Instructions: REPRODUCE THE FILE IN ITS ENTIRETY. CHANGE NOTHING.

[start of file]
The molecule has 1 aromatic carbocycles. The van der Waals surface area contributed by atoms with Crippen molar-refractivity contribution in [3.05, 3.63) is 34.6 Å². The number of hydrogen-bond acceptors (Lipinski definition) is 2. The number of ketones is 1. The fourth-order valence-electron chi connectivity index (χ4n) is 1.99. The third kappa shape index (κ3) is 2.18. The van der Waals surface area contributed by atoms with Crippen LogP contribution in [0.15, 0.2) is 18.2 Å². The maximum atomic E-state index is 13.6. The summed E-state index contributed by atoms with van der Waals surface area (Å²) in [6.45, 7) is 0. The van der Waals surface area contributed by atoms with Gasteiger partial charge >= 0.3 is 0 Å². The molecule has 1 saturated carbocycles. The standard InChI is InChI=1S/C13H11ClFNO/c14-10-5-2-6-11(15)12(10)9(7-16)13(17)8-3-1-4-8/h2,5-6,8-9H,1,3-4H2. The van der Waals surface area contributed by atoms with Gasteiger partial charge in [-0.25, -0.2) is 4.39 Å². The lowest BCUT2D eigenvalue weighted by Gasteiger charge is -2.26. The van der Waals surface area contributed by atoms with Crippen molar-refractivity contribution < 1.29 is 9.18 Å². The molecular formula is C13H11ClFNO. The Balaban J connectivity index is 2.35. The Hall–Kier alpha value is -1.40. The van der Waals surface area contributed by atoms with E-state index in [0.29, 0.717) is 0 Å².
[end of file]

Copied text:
The molecule has 1 aromatic carbocycles. The van der Waals surface area contributed by atoms with Crippen molar-refractivity contribution in [3.05, 3.63) is 34.6 Å². The number of hydrogen-bond acceptors (Lipinski definition) is 2. The number of ketones is 1. The fourth-order valence-electron chi connectivity index (χ4n) is 1.99. The third kappa shape index (κ3) is 2.18. The van der Waals surface area contributed by atoms with Crippen LogP contribution in [0.15, 0.2) is 18.2 Å². The maximum atomic E-state index is 13.6. The summed E-state index contributed by atoms with van der Waals surface area (Å²) in [6.45, 7) is 0. The van der Waals surface area contributed by atoms with Gasteiger partial charge >= 0.3 is 0 Å². The molecule has 1 saturated carbocycles. The standard InChI is InChI=1S/C13H11ClFNO/c14-10-5-2-6-11(15)12(10)9(7-16)13(17)8-3-1-4-8/h2,5-6,8-9H,1,3-4H2. The van der Waals surface area contributed by atoms with Gasteiger partial charge in [-0.25, -0.2) is 4.39 Å². The lowest BCUT2D eigenvalue weighted by Gasteiger charge is -2.26. The van der Waals surface area contributed by atoms with Crippen molar-refractivity contribution < 1.29 is 9.18 Å². The molecular formula is C13H11ClFNO. The Balaban J connectivity index is 2.35. The Hall–Kier alpha value is -1.40. The van der Waals surface area contributed by atoms with E-state index in [0.29, 0.717) is 0 Å².